Herbal remedies escape EU law

Many herbal remedies available over-the-counter in pharmacies and health food shops are still lacking important information needed for safe use, according to University of Leeds researchers.

In April this year, a new EU law came into force regulating the sale of traditional herbal medicines, such as St John's wort and Echinacea. These products must now contain clear on possible side effects, how they could interact with other prescribed medicines and whether people with existing illnesses should take them or not. They are clearly marked with the THR logo showing they have 'Traditional Herbal Registration'.

However, a number of popular , such as Asian and ginkgo, may not be covered by this law and could be missing key details on their safe use. Also, existing stocks on the shelves of shops and pharmacies, produced before the law came into force, can still be bought and will not have the new clear safety information.

An investigation by University of Leeds researchers, published in BioMed Central's journal BMC Medicine, revealed that prior to April 2011, the majority of over-the-counter did not contain any of the key information required for safe use. But despite the change in the law, there is no guarantee that the situation will be radically different now, according to Professor of Theo Raynor, who led the study.

"The best advice to consumers is 'buyer beware', as it always has been," said Professor Raynor. "Many people believe herbal medicines are somehow different to other medicines because they are 'natural'. However, any substance that affects the body – no matter where it came from – has the potential to do harm if it is not taken correctly."

During the investigation, the University of Leeds researchers bought 68 different preparations of five commonly used remedies (St John's wort, Asian ginseng, Echinacea, garlic and Ginkgo) at two well known health food stores, three large chain pharmacies, and three pharmacies at supermarkets. All of the products are known to have potentially harmful effects for some people.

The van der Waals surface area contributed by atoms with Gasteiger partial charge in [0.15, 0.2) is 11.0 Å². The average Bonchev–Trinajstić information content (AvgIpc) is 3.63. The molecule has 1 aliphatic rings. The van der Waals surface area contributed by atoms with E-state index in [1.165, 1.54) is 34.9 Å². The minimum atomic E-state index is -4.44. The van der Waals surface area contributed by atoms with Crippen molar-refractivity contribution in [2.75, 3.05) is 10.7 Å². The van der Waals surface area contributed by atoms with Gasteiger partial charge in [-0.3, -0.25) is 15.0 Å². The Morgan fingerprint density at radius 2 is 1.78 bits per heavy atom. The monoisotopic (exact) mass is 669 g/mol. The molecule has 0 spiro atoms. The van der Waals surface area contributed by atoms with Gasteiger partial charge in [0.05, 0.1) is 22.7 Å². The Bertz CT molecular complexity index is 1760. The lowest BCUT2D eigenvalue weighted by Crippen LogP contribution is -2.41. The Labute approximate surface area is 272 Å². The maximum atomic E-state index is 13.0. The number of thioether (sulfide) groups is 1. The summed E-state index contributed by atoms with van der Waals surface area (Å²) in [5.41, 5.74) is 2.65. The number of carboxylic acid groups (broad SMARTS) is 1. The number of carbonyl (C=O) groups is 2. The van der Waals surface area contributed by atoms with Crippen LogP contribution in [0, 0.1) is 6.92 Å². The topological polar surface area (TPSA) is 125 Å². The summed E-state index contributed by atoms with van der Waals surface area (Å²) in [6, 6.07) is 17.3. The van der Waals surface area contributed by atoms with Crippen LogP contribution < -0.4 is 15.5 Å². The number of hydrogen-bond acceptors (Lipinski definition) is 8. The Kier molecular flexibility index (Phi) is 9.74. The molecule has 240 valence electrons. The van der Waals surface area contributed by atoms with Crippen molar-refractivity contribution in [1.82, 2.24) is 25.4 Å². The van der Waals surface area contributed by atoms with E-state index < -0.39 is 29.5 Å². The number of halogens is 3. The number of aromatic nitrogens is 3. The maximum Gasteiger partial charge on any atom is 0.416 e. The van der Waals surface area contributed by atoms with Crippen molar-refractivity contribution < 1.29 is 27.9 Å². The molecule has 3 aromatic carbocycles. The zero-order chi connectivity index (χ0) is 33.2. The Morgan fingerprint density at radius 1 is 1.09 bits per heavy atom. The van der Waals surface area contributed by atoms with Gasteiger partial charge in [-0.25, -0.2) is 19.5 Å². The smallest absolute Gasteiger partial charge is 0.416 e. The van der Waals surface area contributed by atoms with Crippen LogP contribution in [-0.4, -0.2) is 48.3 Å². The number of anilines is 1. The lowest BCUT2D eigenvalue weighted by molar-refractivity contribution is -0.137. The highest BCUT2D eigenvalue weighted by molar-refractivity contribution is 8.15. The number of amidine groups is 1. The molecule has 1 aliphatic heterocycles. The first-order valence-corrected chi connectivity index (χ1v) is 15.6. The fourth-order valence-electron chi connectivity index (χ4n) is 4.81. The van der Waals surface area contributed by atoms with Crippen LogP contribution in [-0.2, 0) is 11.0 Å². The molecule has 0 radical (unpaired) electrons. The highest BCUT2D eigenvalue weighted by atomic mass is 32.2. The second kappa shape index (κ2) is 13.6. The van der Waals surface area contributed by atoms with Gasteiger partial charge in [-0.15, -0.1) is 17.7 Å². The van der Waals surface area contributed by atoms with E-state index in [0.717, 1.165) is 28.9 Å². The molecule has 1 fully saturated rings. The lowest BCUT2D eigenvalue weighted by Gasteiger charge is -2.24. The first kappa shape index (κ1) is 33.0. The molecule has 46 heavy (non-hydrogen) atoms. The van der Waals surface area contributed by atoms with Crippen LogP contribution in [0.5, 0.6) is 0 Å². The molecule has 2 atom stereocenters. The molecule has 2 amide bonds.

St John's wort can reduce the effectiveness of the contraceptive pill and Ginkgo can increase the risk of bleeding. Asian ginseng is not suitable for people with diabetes and can cause allergic reactions. Even garlic can cause problems for some people because it can thin the blood and interfere with drugs used to treat HIV.

The information provided with these products was compared to safety information, provided by the US National Center for Complementary and Alternative Medicine, and was evaluated for completeness and accuracy regarding precautions, interactions with other drugs, and side effects.

The researchers found that 93% of the products evaluated were unlicensed, and consequently not required to meet any standard of safety information provision, and over half of these were marketed as food supplements. Only 13% contained an information sheet and only three contained an acceptable amount of safety information.

"Consumers need reliable and comprehensive information when buying herbal medicines – information which tells them whether it is suitable for them," Professor Raynor said. "I would advise anyone buying a herbal medicine to check that the box or packaging contains the 'THR' logo, which shows that the information it comes with has been approved.

"Herbal medicines should, ideally, be purchased where trained staff are available, so that consumers can have any questions answered. This information should be available from pharmacists. People should also always tell their doctor about they are taking, so they receive the best possible care."

More information: "Buyer beware? Does the information provided with herbal products available over the counter enable safe use?," BMC Medicine (in press).

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